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The 2018 correlative microscopy techniques roadmap

Research output: Contribution to journalReview article

  • Toshio Ando
  • Satya Prathyusha Bhamidimarri
  • Niklas Brending
  • H. Colin-York
  • Lucy Collinson
  • Niels De Jonge
  • P. J. De Pablo
  • Elke Debroye
  • Christian Eggeling
  • Christian Franck
  • Marco Fritzsche
  • Hans Gerritsen
  • Ben N.G. Giepmans
  • Kay Grunewald
  • Johan Hofkens
  • Jacob P. Hoogenboom
  • Kris P.F. Janssen
  • Rainer Kaufman
  • Judith Klumpermann
  • Nyoman Kurniawan
  • Jana Kusch
  • Nalan Liv
  • Viha Parekh
  • Diana B. Peckys
  • Florian Rehfeldt
  • David C. Reutens
  • Maarten B.J. Roeffaers
  • Tim Salditt
  • Iwan A.T. Schaap
  • Ulrich S. Schwarz
  • Paul Verkadehttp://orcid.org/0000-0002-2497-1026
  • Michael W. Vogel
  • Richard Wagner
  • Mathias Winterhalter
  • Haifeng Yuan
  • Giovanni Zifarelli
Original languageEnglish
Article number443001
Number of pages42
JournalJournal of Physics D: Applied Physics
Volume51
Issue number44
Early online date31 Aug 2018
DOIs
DateAccepted/In press - 1 Jul 2018
DateE-pub ahead of print - 31 Aug 2018
DatePublished (current) - 7 Nov 2018

Abstract

Developments in microscopy have been instrumental to progress in the life sciences, and many new techniques have been introduced and led to new discoveries throughout the last century. A wide and diverse range of methodologies is now available, including electron microscopy, atomic force microscopy, magnetic resonance imaging, small-angle x-ray scattering and multiple super-resolution fluorescence techniques, and each of these methods provides valuable read-outs to meet the demands set by the samples under study. Yet, the investigation of cell development requires a multi-parametric approach to address both the structure and spatio-temporal organization of organelles, and also the transduction of chemical signals and forces involved in cell-cell interactions. Although the microscopy technologies for observing each of these characteristics are well developed, none of them can offer read-out of all characteristics simultaneously, which limits the information content of a measurement. For example, while electron microscopy is able to disclose the structural layout of cells and the macromolecular arrangement of proteins, it cannot directly follow dynamics in living cells. The latter can be achieved with fluorescence microscopy which, however, requires labelling and lacks spatial resolution. A remedy is to combine and correlate different readouts from the same specimen, which opens new avenues to understand structure-function relations in biomedical research. At the same time, such correlative approaches pose new challenges concerning sample preparation, instrument stability, region of interest retrieval, and data analysis. Because the field of correlative microscopy is relatively young, the capabilities of the various approaches have yet to be fully explored, and uncertainties remain when considering the best choice of strategy and workflow for the correlative experiment. With this in mind, the Journal of Physics D: Applied Physics presents a special roadmap on the correlative microscopy techniques, giving a comprehensive overview from various leading scientists in this field, via a collection of multiple short viewpoints.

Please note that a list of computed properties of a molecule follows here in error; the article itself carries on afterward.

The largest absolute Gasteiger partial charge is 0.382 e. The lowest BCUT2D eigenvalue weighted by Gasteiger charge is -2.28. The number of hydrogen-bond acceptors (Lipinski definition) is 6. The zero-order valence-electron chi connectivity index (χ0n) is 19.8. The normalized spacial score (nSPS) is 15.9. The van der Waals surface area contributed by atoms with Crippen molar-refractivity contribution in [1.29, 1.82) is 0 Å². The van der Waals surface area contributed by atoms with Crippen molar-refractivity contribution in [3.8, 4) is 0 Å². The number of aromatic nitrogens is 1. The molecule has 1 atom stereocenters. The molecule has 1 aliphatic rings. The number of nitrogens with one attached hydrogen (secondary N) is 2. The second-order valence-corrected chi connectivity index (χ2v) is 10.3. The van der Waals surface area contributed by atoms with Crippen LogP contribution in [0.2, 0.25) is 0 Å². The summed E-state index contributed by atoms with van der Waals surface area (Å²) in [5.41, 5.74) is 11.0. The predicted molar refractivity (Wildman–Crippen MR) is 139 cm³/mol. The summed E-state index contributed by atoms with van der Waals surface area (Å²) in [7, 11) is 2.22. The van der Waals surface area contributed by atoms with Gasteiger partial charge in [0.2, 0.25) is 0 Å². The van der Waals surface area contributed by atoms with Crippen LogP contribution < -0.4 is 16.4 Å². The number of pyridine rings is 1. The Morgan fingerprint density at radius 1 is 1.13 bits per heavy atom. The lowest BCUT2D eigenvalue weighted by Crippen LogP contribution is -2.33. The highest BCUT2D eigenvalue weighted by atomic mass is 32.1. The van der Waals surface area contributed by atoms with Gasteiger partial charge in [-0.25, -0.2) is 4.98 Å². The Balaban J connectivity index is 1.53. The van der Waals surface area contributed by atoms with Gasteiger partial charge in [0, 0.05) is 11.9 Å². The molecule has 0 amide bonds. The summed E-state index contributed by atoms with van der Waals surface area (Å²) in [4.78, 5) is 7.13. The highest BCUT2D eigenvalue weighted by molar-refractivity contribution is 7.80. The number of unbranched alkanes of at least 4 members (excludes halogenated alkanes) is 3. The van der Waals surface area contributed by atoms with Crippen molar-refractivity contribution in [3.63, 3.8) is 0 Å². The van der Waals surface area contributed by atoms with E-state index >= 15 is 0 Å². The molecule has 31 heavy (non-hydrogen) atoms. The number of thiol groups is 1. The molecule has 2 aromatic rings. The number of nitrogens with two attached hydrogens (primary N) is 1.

Research areas

  • atomic force microscopy, correlative microscopy, electron microscopy, fluorescence microscopy, magnetic resonance imaging, super-resolution microscopy, x-ray microscopy

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    Rights statement: This is the final published version of the article (version of record). It first appeared online via IOP at http://iopscience.iop.org/article/10.1088/1361-6463/aad055/meta . Please refer to any applicable terms of use of the publisher.

    Final published version, 9 MB, PDF document

    Licence: CC BY

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